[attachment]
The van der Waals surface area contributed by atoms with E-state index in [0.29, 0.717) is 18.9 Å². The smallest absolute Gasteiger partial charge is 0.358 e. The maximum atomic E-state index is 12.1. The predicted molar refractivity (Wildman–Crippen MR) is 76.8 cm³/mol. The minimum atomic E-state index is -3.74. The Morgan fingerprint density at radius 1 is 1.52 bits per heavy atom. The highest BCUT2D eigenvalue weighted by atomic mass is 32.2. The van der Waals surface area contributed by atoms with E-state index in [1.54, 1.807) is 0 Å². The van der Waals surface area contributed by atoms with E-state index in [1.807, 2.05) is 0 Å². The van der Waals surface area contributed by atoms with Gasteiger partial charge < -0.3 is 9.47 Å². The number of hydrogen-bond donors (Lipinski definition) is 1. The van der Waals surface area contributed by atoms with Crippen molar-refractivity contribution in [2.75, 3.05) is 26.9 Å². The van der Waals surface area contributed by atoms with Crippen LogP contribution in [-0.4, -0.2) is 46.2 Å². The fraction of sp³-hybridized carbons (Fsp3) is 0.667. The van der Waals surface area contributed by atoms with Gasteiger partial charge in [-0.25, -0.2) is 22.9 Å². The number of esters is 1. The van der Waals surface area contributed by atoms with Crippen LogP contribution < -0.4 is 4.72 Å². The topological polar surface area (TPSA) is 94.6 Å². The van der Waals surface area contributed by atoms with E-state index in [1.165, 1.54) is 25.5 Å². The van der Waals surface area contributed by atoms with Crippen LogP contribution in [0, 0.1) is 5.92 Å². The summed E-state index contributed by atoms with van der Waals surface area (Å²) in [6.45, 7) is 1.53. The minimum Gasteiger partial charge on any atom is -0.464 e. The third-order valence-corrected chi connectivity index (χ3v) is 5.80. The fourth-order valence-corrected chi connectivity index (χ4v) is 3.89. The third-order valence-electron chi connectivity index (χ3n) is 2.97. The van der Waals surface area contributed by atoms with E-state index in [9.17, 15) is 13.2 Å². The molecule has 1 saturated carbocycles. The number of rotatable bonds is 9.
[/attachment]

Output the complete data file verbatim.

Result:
The van der Waals surface area contributed by atoms with E-state index in [0.29, 0.717) is 18.9 Å². The smallest absolute Gasteiger partial charge is 0.358 e. The maximum atomic E-state index is 12.1. The predicted molar refractivity (Wildman–Crippen MR) is 76.8 cm³/mol. The minimum atomic E-state index is -3.74. The Morgan fingerprint density at radius 1 is 1.52 bits per heavy atom. The highest BCUT2D eigenvalue weighted by atomic mass is 32.2. The van der Waals surface area contributed by atoms with E-state index in [1.54, 1.807) is 0 Å². The van der Waals surface area contributed by atoms with E-state index in [1.807, 2.05) is 0 Å². The van der Waals surface area contributed by atoms with Gasteiger partial charge < -0.3 is 9.47 Å². The number of hydrogen-bond donors (Lipinski definition) is 1. The van der Waals surface area contributed by atoms with Crippen molar-refractivity contribution in [2.75, 3.05) is 26.9 Å². The van der Waals surface area contributed by atoms with Crippen LogP contribution in [-0.4, -0.2) is 46.2 Å². The fraction of sp³-hybridized carbons (Fsp3) is 0.667. The van der Waals surface area contributed by atoms with Gasteiger partial charge in [-0.25, -0.2) is 22.9 Å². The number of esters is 1. The van der Waals surface area contributed by atoms with Crippen LogP contribution < -0.4 is 4.72 Å². The topological polar surface area (TPSA) is 94.6 Å². The van der Waals surface area contributed by atoms with E-state index in [1.165, 1.54) is 25.5 Å². The van der Waals surface area contributed by atoms with Crippen LogP contribution in [0, 0.1) is 5.92 Å². The summed E-state index contributed by atoms with van der Waals surface area (Å²) in [6.45, 7) is 1.53. The minimum Gasteiger partial charge on any atom is -0.464 e. The third-order valence-corrected chi connectivity index (χ3v) is 5.80. The fourth-order valence-corrected chi connectivity index (χ4v) is 3.89. The third-order valence-electron chi connectivity index (χ3n) is 2.97. The van der Waals surface area contributed by atoms with E-state index in [9.17, 15) is 13.2 Å². The molecule has 1 saturated carbocycles. The number of rotatable bonds is 9.